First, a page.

I just want to say that I have really smart and articulate friends.
If you haven't already done so, you must read Ciona's poem "Try" at http://rouserantings.blogspot.com. It has the flow of Randall Jerrell's "Next Day" ... it's really really good.
I am tempted now to brag, and tell you how well my friends write and/or speak. I would love for you all to hear Stephanie preach, or read Janet's "Monday Good-byes." And Laurie has an idea right now that is so good it's hard not to steal it and write something just like it. I could go on and on ... but I won't. Instead, inspired by Ciona, I'm going to post a poem. Don't worry; I didn't write it. Anytime I try to write a poem, it sounds like a really bad greeting card. This one is written by my mom. It is about leaving public school when integration began in Alabama. I like the irony, how much the birth of something sounds like a funeral, and how the natural images reflect the characters and the moment in history ... the hardness of the ground, the sunset, the heat, and a child being stuck in a moment she doesn't understand. It's one of my favorites.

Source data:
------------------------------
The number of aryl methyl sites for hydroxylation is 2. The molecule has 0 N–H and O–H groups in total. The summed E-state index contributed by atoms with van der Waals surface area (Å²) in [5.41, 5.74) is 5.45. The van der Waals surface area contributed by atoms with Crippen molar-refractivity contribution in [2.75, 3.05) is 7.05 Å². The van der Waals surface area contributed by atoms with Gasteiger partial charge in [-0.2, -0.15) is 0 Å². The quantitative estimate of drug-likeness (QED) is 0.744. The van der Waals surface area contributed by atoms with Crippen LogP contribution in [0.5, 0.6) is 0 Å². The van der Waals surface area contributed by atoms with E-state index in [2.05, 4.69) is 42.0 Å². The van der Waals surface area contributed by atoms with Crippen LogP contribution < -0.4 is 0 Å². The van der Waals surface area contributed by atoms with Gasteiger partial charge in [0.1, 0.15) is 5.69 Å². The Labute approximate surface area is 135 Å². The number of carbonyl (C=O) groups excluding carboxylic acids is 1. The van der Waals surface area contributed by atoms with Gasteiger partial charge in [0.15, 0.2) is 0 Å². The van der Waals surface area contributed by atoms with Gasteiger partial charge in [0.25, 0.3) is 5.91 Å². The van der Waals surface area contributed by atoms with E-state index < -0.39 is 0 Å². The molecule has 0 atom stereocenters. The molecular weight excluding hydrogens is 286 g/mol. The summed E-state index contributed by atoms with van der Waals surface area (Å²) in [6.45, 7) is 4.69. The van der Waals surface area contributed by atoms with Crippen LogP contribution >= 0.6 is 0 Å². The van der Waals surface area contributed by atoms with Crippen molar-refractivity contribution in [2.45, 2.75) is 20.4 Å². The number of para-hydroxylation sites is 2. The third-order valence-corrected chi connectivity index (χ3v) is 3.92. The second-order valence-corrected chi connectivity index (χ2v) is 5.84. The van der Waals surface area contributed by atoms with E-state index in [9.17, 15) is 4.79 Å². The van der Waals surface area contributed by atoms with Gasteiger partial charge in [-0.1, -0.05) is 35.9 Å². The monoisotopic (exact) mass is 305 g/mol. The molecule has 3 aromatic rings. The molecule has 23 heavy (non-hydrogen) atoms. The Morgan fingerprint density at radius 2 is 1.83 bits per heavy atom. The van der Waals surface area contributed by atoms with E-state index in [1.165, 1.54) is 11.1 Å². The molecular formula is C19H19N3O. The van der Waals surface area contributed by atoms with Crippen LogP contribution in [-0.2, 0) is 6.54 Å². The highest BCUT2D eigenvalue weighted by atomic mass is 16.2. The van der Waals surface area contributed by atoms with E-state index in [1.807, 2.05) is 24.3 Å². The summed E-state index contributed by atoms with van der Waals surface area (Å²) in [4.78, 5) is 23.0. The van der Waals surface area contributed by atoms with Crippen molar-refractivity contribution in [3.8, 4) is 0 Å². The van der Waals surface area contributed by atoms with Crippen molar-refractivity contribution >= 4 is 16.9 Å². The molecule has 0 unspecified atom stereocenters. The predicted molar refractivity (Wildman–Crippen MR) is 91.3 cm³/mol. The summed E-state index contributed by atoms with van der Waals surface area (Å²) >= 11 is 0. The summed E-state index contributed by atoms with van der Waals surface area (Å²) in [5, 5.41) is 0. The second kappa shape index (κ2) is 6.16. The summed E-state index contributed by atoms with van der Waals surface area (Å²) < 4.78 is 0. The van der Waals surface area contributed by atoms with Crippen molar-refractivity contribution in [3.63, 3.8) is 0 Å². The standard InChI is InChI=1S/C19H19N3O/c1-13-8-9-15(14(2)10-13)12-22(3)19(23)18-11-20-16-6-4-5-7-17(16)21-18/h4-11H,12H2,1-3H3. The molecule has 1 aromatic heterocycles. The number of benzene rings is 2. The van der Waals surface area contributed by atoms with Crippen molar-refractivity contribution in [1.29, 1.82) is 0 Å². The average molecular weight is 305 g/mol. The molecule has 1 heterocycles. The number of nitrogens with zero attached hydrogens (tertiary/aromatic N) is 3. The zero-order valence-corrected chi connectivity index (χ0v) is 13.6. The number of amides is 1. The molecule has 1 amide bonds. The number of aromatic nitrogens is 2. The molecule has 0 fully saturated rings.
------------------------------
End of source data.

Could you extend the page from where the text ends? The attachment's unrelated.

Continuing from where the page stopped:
Groundbreaking, June 1967
We drove to the clearing by the edge of the woods.
In the heat sweat ran down the back of Daddy's neck,
and my bare legs stuck to the seat of the car.
Daddy chewed his cigar, spat out the window.
Each time he leaned I moved closer to my sister.
The ground was hard by the cornfield, no rain since May.
Pegs were posted like flags, a yellow ribbon tying them.
Daddy said there' be only four rooms at first,
Might be a year 'fore other folks saw things our way.
Two men in suits stood with shovels.
A young boy carried the state flag as we sang "America."
I thought about sixth grade at the big school,
how I would've played piano for assembly.
But Daddy says no child'a his can yes yessir to no nigger.
The tall man prayed and blessed the grounds.
We ate cake on a covered table by the cornfield
and gathered sting nettles and bitterweed.
We played exploring in the woods until time to go.
By then the tall woods by the field
formed a dark sun set of their own,
near the clearing by the edge of the woods.
(PS. My mom asked me to mention that the poem is copyrighted. Fair enough. Susan Shehane, Coosa River Books, 2005)